Q. I'm not getting very good flash pictures. Most are too dark or have dark shadows. I have three cameras: a Minolta 101, Minolta XD-11 and a Minolta X-700.
I have a Honeywell Auto Strobonar 770, a Vivitar 283 and a Minolta 360 PX. The Honeywell and Vivitar aren't working; I don't know if I should spend money to fix them.
I would like to know the best flash to buy for each camera.
A. First make sure that you are setting your cameras on the proper speeds for flash synchronization by checking your instruction manual.
Use your 360PX for the X-700. It has a through-the-lens program flash mode and should work well. It can also be used on the XD-11, but if you want a second unit, do some camera store browsing. Take the camera along and look at the Vivitars and Brauns. They range in price from $29.95 to about $150.
For the 101, I'd think carefully before investing any money. It has some age, and for just a little more than a good flash, you can buy an Infinity Jr. with its own flash.
We own an Argus 573 slide projector that is failing rapidly. We also have approximately 200 Argus slide trays -- filled, catalogued and labeled.
What options do we have available for a new slide projector? I was told that Hanimex made a machine that would accept straight trays. I've made lots of calls but to no avail. What to do, what to do?
I checked with several retailers who handle both Hanimex and Kodak. They told me that the Hanimex trays are different from Argus.
Your options? Bite the bullet, spend some money and be prepared to do some re-cataloguing. That's what most of us in your situation have done.
I went for the Kodak Carousel, which has become the standard. There are several models, and you should examine them all. They will vary in price depending on the lens you choose and the niceties you want. I like a zoom lens and a long-cord remote. I also like to keep an extra bulb and use a sturdy carrying case designed for my projector model.
You can get trays that have different capacities. I would suggest you consider the 140-slide trays during your change-over. Don't despair! You'll get a big charge at looking at some of those old slides again.
Well, I took four rolls of film at Christmas with my new camera and two more the next couple of days. I took them to a store for processing, and when I got them back I was very disappointed. The pictures themselves weren't bad, but they looked weird. The color on some was very pink, and the color on others had a brownish cast. Only one roll seemed normal. Where should I take my film to get real colors?
Never, never take more than one roll of film to a place you've not used before. If you like the work, try again. But you should be sure to take a roll to several places. Pick the shop that not only does good work but is helpful identifying mistakes and is price competitive. Most important, once you find a place that suits you, stay with it.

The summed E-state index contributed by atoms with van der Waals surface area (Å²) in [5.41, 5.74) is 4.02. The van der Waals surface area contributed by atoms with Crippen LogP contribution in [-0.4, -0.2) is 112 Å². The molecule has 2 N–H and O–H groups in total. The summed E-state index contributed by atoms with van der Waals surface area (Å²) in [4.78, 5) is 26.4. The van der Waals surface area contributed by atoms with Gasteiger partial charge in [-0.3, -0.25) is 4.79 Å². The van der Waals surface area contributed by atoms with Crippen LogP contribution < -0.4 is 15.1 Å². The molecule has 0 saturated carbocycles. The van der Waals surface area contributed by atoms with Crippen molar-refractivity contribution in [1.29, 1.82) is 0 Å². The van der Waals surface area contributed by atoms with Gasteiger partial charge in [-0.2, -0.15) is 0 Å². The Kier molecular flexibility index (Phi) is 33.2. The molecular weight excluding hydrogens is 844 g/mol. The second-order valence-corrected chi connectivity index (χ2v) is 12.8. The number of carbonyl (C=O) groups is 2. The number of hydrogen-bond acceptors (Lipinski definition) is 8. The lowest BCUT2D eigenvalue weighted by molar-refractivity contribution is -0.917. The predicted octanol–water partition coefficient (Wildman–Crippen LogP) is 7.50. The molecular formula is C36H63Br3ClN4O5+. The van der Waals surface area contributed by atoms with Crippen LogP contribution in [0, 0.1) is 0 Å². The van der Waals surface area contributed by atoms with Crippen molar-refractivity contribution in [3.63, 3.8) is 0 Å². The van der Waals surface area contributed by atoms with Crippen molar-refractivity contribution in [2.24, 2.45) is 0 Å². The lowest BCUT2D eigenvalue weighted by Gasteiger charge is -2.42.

Saturday morning at 11, I'm going to visit with Ed Walker at WWRC radio. That's 980 on the AM dial. We'll talk photography and answer some telephone questions. Give a listen.
Here are two events for the New Year:
First, the Audubon Naturalist Society of the Central Atlantic States, a local environmental education and conservation organization, is sponsoring a series of four nature photography workshops. They are:
"Wildlife Photography: Two Approaches," January 14, presented by Bates Littlehales, former National Geographic photographer and one of the nation's leading outdoor and underwater photographers.
"Photographing Birds," January 21, by John Trott, naturalist for the Madeira School and a contributor to Bird Watcher's Digest.
"Wildflower Photography," January 28, by Kent Minichiello, nature photographer and Mathematics Professor at Howard University.
"Nature Composition," February 4, by Rob Simpson, Professor of Natural Sciences and Photography at Lord Fairfax College.
Cost: for Audubon members, $24; for non-members, $32.
The Society is at 8940 Jones Mill Road, Chevy Chase, Maryland. For registration information call 652-5964. I recommend this series, especially since I have been a fan of Littlehales' work for decades.
Next, the Fairfax County Park Authority Conservation Division has announced its "Nature Photography '88." This contest, one of the most prestigious in the area, is open to all photographers, who may submit up to 12 slides (no prints) in any of three categories: nature flora, nature fauna and natural environment.
Slides in the natural environment category must be taken in Fairfax County. Slides in the other categories can be taken elsewhere, but all plant and animal subjects must be species that occur naturally in Fairfax County.
For entry forms and other details, call the Hidden Pond Nature Center, 451-9588.
Write Carl Kramer c/o Weekend, The Washington Post, 1150 15th Street NW, Washington DC 20071.